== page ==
Farmersville is opening the floodgates for growth upon the completion of the wastewater treatment facility expansion, the most expensive public works project in the city’s history.  The newly-updated wastewater treatment facility comes in at about $23 million, switching from percolating basins to updated technology like digesters and clarifiers to meet the city’s growing population and updated state requirements. City manager Jennifer Gomez said she’s excited to see the project of over 10 years come to completion.  “Now that it’s done and operating, we are totally ready to take on new development,” Gomez said. “Whether it’s residential, commercial or industrial we no longer will have a capacity issue with the new plant, and that’s something I’m excited to see.” ... ”  Read more from the Foothills Sun-Gazette here:  Farmersville ready for growth with new wastewater facility

Indian Wells Valley Groundwater Authority to discuss Searles nonpayment Thursday

The fate of Searles Valley Minerals may hinge on a special virtual meeting of the Indian Wells Valley Groundwater Authority later this week, at least according to SVM’s Camille Anderson.  The meeting is scheduled for 10 a.m. Thursday. At it, the IWVGA will discuss how to respond to SVM’s non-payment of the authority’s groundwater replenishment fee.  The agenda lists a public hearing on the subject as well as a possible order on SVM for failure to pay and report on its replenishment fees. One presumed action may include shutting off water service to Searles for non-payment.  The decision could mean life or death for Searles, according to Anderson.  “If they cut off our water we would go out of business,” Anderson told the DI Tuesday. ... ”  Read more from the Ridgecrest Independent here:  Indian Wells Valley Groundwater Authority to discuss Searles nonpayment Thursday

City of Paso Robles employs goats to clear Salinas Riverbed of overgrown brush

The City of Paso Robles is turning hungry animals loose in the Salinas Riverbed to reduce the wildfire risk.  Goats will be grazing over the next month or so. They’re starting from the north and going south, clearing two to three acres a day.  On Tuesday, there were upwards of 100 goats munching away at the overgrown, fire-ready grasses in the fire-prone hot spot of the Salinas Riverbed. … ”  Read more from KSBY here:  City of Paso Robles employs goats to clear Salinas Riverbed of overgrown brush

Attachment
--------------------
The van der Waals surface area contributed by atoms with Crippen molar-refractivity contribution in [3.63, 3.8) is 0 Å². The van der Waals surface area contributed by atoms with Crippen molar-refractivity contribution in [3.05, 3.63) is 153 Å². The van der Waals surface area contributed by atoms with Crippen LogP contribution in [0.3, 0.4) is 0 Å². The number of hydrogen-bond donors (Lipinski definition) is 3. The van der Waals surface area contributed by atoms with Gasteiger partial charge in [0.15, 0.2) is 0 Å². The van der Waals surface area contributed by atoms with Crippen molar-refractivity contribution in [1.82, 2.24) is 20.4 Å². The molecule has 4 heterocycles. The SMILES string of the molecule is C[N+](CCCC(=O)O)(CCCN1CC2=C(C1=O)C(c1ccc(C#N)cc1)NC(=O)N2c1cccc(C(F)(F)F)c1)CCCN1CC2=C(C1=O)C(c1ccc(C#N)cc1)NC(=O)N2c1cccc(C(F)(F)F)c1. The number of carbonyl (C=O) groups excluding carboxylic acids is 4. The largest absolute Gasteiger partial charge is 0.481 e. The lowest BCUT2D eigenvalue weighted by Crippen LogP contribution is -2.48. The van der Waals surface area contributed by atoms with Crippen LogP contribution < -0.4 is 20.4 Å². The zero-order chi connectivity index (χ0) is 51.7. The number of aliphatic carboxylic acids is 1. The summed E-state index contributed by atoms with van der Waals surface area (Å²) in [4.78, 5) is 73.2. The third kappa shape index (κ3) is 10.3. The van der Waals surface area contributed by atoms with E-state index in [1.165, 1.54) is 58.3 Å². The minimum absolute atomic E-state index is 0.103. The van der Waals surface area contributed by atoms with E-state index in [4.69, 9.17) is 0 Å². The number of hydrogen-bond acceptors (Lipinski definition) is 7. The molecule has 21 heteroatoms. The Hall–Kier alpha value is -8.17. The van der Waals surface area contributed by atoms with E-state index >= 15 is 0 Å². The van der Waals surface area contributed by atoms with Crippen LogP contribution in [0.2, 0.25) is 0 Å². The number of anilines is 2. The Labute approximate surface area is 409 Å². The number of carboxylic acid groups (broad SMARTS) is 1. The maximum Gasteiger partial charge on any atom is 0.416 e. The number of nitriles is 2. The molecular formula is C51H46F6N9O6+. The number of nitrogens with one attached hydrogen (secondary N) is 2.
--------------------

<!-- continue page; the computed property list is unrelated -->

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Along the Colorado River …

Western tribes already lacked water access. Now there’s a megadrought.

In 2021, access to running water and clean drinking water is a given for most Americans. The Census Bureau has even considered dropping a question on plumbing access from the U.S. census questionnaire. But many of the nation’s tribes still lack running water, access to clean water, and even flushing toilets. Native American households are 19 times more likely than white households to lack indoor plumbing, according to the U.S. Water Alliance, and more likely to lack piped water services than any other racial group.  That problem is at an inflection point for the Navajo Nation and 29 other tribes in the Colorado River Basin, which stretches from the Rocky Mountains to Mexico. … ”  Read more from The Grist here:  Western tribes already lacked water access. Now there’s a megadrought.

Arizona’s Gov. Ducey calls on Department Of Defense to address groundwater contamination

Gov. Doug Ducey has asked the U.S. Department of Defense (DOD) to address groundwater contamination near military installations in Arizona.  In an Apr. 27 letter to Secretary of Defense Lloyd Austin, Gov. Ducey requested DOD to identify and treat water in Arizona contaminated in the areas surrounding four DOD installations and to prevent additional human exposure to per-and polyfluoroalkyl substances (PFAS) from other DOD facilities in Arizona, which impact the groundwater.  The bases are Luke Air Force Base, Davis-Monthan Air Force Base, Morris Air National Guard Base and the former Williams Air Force Base, according to Arizona’s Governor’s website. These bases are located in the two most populous metropolitan areas in Arizona and each is surrounded by thousands of Arizonans who rely on clean groundwater for drinking water purposes. … ”  Read more from Water & Wastes Digest here: Arizona’s Gov. Ducey calls on Department Of Defense to address groundwater contamination

Colorado is examining water speculation, and finding it’s ‘all the problems’ in one

Melting snow and flowing irrigation ditches mean spring has finally arrived at the base of Grand Mesa in western Colorado.  Harts Basin Ranch, a 3,400-acre expanse of hayfields and pasture just south of Cedaredge, in Delta County, is coming back to life with the return of water.  The ranch has the No. 1 priority water right — meaning the oldest, which comes with the ability to use the creek’s water first — dating to 1881.  What makes the ranch unique among its Grand Mesa-area neighbors is its owner. Conscience Bay Company, a Boulder-based private real estate investment firm, bought the property in 2017.  That fact alone has brought its owners scrutiny from neighbors and Western Slope water managers. Conscience Bay and its president, Eli Feldman, have been accused of water speculation — which means buying up the ranch just for its senior water rights and hoarding them for a future profit. … ”  Read more from Aspen Journalism here:  Colorado is examining water speculation, and finding it’s ‘all the problems’ in one